Title: I Kissed Shara Wheeler
Author: Casey McQuiston
Publication Date: May 3, 2022
Genre: Young Adult
Sub Genre(s): Romance, LGBTQ+, Mystery
Summary: Chloe Green is so close to winning. After her moms moved her from SoCal to Alabama for high school, she’s spent the past four years dodging gossipy classmates and a puritanical administration at Willowgrove Christian Academy. The thing that’s kept her going: winning valedictorian. Her only rival: prom queen Shara Wheeler, the principal’s perfect progeny.
But a month before graduation, Shara kisses Chloe and vanishes.
On a furious hunt for answers, Chloe discovers she’s not the only one Shara kissed. There’s also Smith, Shara’s longtime quarterback sweetheart, and Rory, Shara’s bad boy neighbor with a crush. The three have nothing in common except Shara and the annoyingly cryptic notes she left behind, but together they must untangle Shara’s trail of clues and find her. It’ll be worth it, if Chloe can drag Shara back before graduation to beat her fair-and-square.
Thrown into an unlikely alliance, chasing a ghost through parties, break-ins, puzzles, and secrets revealed on monogrammed stationery, Chloe starts to suspect there might be more to this small town than she thought. And maybe—probably not, but maybe—more to Shara, too.-From Goodreads
What I Liked: It appears Casey McQuiston can’t miss. This is her third release in as many years (although this is her first for young adults) and each one has been unique, complex, and entertaining. While I am not the intended audience for this book, the emotions in the story are universal and will appeal to anyone, especially those that are questioning their identity or their place in the world. I don’t know if this is a trend, or I happen to have picked up a few of these stores in a row but I am HERE for books featuring mean girls (or are they?) and showing different sides of their personalities. And showing that they deserve love too! Perfect protagonists are getting old, and McQuiston has created intriguing, realistic, imperfect characters. Like her previous books, one of the best aspects of this story is the theme of found family and the relationship between Chloe, Smith, and Rory is such a beautiful part of this book. Honestly, the main story could have been about anything and I would have read it as long as their relationship stayed the same.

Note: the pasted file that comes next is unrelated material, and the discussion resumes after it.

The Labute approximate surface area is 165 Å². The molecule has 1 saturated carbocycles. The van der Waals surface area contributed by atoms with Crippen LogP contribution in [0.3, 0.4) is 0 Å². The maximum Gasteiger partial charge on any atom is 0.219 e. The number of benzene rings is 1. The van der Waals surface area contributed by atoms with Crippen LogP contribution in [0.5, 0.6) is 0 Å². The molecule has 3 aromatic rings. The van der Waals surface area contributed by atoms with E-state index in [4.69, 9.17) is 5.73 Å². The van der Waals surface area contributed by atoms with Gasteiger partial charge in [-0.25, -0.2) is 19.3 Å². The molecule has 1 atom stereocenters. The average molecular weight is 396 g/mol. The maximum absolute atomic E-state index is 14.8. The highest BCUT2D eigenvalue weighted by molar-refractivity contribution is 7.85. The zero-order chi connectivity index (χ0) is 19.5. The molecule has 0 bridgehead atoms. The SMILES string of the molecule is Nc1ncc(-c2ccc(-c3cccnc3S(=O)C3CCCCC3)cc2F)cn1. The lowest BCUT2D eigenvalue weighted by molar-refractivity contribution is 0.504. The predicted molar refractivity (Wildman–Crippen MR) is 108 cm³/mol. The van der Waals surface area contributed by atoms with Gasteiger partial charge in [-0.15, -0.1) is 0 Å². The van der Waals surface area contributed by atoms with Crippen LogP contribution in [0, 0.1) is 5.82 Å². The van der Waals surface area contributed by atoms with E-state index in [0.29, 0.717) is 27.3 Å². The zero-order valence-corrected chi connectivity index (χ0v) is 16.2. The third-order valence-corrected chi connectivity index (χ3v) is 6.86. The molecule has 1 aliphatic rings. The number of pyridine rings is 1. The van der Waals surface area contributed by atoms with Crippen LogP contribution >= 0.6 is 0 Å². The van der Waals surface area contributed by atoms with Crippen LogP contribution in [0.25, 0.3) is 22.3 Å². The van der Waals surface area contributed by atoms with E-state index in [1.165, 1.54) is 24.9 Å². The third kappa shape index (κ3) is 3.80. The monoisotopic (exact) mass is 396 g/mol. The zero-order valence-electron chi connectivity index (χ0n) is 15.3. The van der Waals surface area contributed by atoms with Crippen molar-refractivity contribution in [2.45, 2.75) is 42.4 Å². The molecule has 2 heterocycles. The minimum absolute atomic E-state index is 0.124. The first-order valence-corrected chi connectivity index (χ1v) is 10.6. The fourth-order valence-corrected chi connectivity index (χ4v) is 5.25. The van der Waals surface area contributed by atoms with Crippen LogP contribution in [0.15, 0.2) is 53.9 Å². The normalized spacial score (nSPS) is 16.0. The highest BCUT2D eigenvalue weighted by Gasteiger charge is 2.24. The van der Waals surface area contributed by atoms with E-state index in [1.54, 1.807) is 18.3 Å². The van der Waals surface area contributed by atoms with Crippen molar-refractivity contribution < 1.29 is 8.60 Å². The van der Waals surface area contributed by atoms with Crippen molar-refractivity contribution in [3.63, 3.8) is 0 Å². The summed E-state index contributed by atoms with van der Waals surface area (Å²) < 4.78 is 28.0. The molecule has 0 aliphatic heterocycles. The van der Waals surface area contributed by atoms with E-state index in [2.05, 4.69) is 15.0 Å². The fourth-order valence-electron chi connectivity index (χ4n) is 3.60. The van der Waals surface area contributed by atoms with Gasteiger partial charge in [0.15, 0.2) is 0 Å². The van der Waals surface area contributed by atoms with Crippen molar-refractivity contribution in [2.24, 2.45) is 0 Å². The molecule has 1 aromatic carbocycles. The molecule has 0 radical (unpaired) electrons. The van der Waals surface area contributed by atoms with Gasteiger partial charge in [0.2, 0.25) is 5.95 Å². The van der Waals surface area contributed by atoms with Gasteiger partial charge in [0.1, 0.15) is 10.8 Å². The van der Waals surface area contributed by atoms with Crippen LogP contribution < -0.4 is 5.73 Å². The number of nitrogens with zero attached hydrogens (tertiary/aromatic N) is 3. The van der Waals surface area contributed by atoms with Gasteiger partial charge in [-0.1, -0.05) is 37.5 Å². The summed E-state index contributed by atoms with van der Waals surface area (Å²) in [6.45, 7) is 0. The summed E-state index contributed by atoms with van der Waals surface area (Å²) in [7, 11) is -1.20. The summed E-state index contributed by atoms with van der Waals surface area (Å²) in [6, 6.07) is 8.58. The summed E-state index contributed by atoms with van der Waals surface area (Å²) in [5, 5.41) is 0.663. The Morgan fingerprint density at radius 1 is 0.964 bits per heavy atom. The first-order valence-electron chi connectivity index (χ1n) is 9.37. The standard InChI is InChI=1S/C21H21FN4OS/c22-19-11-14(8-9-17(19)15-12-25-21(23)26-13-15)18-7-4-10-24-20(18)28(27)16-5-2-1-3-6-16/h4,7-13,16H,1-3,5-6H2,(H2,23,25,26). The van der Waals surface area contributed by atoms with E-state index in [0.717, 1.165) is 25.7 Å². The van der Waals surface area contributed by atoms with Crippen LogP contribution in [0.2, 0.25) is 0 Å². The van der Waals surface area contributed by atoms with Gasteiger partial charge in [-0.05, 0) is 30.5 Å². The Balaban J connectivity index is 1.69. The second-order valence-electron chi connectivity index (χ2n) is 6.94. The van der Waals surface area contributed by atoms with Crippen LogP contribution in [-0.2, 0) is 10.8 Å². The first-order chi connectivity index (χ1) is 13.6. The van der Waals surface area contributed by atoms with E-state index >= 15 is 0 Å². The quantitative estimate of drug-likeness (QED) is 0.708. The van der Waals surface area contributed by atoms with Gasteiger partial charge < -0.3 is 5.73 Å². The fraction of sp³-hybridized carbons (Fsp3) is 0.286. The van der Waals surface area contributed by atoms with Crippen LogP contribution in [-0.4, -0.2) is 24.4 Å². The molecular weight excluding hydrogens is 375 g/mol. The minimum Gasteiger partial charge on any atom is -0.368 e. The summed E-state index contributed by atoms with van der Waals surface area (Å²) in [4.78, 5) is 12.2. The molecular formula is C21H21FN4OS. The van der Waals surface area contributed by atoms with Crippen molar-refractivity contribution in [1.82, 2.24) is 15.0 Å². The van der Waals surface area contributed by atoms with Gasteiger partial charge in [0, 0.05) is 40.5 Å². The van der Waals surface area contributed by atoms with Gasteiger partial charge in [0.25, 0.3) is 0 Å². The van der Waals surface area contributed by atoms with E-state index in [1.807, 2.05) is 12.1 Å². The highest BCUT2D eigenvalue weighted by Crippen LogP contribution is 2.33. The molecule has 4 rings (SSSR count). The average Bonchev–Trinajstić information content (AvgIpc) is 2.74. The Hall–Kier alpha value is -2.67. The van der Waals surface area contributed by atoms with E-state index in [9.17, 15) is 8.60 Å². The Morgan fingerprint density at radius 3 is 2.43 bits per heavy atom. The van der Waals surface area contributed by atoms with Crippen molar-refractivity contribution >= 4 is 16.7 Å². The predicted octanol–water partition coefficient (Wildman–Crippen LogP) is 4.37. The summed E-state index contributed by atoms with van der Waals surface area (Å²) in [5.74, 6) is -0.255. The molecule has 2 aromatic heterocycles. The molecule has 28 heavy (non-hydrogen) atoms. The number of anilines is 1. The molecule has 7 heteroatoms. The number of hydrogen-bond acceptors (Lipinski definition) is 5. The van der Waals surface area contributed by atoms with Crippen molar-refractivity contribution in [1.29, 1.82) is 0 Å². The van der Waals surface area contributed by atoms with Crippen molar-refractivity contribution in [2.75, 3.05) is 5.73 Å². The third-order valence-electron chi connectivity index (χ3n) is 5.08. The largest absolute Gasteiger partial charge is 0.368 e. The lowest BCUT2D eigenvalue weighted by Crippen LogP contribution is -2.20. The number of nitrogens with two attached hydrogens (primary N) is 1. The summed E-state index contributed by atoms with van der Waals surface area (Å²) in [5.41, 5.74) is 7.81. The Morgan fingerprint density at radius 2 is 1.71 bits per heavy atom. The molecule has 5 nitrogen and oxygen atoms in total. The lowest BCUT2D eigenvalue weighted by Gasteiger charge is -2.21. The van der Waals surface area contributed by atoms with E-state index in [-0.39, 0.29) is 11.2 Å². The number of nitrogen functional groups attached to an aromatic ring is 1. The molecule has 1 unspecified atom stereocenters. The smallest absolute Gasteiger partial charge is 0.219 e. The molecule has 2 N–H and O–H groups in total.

What I Didn’t Like: All of McQuiston’s books seem to drop the reader right into the action, which can sometimes feel disorientating. It took me some time to familiarize myself with what was going on and who the characters were and who they were to each other. I also found the mystery itself to be a bit confusing and not in a good way. I didn’t see the point behind Shara’s letters because I didn’t understand the connections between the characters until further into the story.
Who Should Read It: Any teen or young adult will find something to like about this book, but adults will enjoy this one as well. Fans of McQuiston’s previous books will not be disappointed.
Review Wrap Up: I had high expectations for this one based on McQuiston’s previous books, and I was not let down. This story isn’t just about identity, it’s about ambition, internalized hate, and religious trauma. It’s a story about finding love in unexpected places and opening your heart to someone even though it can be scary. It’s a story about how people can let you down and how people can surprise you. It’s a story about being unapologetically yourself. This book filled my heart with joy and I love that these are the kinds of stories teens and young adults are reading and having access to.
Favorite Quote: “It’s not much—Chloe knows this. It’s just car windows rolled down, the blue-and-white glow of a Walmart in the distance, the smell of wet pavement under the tires, the hum of neon from a passing Dairy Queen, the same radio station as always blasting a rotation of the same fifteen songs. But she thinks she’s starting to understand what it means to be from here, because she could swear the bright red burn of artificial cherry is the best thing she’s ever tasted. She leans out into the wind and tips her head back, opening her eyes to the stars, and thinks maybe everything in the world really can fit inside False Beach city limits. Shara has that effect.”